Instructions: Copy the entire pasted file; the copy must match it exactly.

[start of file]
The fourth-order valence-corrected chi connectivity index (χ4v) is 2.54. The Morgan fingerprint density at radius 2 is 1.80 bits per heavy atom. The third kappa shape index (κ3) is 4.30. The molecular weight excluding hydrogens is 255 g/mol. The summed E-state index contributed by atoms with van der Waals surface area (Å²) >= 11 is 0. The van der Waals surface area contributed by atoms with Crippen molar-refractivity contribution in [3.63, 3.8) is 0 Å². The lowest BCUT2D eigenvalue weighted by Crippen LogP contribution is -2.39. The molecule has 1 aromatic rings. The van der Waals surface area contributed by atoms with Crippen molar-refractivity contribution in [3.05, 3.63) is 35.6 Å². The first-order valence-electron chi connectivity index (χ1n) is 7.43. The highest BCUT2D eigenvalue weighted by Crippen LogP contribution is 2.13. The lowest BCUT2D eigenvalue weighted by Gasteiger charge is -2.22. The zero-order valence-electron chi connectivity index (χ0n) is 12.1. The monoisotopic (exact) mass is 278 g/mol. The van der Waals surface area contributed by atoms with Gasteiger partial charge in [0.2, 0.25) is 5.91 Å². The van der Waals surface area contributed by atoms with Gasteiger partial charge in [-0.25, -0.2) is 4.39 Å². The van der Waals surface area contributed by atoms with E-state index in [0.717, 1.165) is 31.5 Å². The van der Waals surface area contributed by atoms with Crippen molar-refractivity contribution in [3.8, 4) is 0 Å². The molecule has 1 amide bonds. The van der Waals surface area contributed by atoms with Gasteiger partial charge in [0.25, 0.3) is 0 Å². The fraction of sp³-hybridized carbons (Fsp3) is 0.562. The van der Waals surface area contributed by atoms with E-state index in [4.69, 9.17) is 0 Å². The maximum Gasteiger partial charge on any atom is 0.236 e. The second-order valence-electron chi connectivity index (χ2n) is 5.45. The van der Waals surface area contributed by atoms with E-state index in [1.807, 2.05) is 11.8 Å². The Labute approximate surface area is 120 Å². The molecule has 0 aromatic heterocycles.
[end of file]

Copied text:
The fourth-order valence-corrected chi connectivity index (χ4v) is 2.54. The Morgan fingerprint density at radius 2 is 1.80 bits per heavy atom. The third kappa shape index (κ3) is 4.30. The molecular weight excluding hydrogens is 255 g/mol. The summed E-state index contributed by atoms with van der Waals surface area (Å²) >= 11 is 0. The van der Waals surface area contributed by atoms with Crippen molar-refractivity contribution in [3.63, 3.8) is 0 Å². The lowest BCUT2D eigenvalue weighted by Crippen LogP contribution is -2.39. The molecule has 1 aromatic rings. The van der Waals surface area contributed by atoms with Crippen molar-refractivity contribution in [3.05, 3.63) is 35.6 Å². The first-order valence-electron chi connectivity index (χ1n) is 7.43. The highest BCUT2D eigenvalue weighted by Crippen LogP contribution is 2.13. The lowest BCUT2D eigenvalue weighted by Gasteiger charge is -2.22. The zero-order valence-electron chi connectivity index (χ0n) is 12.1. The monoisotopic (exact) mass is 278 g/mol. The van der Waals surface area contributed by atoms with Gasteiger partial charge in [0.2, 0.25) is 5.91 Å². The van der Waals surface area contributed by atoms with Gasteiger partial charge in [-0.25, -0.2) is 4.39 Å². The van der Waals surface area contributed by atoms with E-state index in [0.717, 1.165) is 31.5 Å². The van der Waals surface area contributed by atoms with Crippen molar-refractivity contribution in [3.8, 4) is 0 Å². The molecule has 1 amide bonds. The van der Waals surface area contributed by atoms with Gasteiger partial charge in [0.25, 0.3) is 0 Å². The fraction of sp³-hybridized carbons (Fsp3) is 0.562. The van der Waals surface area contributed by atoms with E-state index in [4.69, 9.17) is 0 Å². The maximum Gasteiger partial charge on any atom is 0.236 e. The second-order valence-electron chi connectivity index (χ2n) is 5.45. The van der Waals surface area contributed by atoms with E-state index in [1.807, 2.05) is 11.8 Å². The Labute approximate surface area is 120 Å². The molecule has 0 aromatic heterocycles.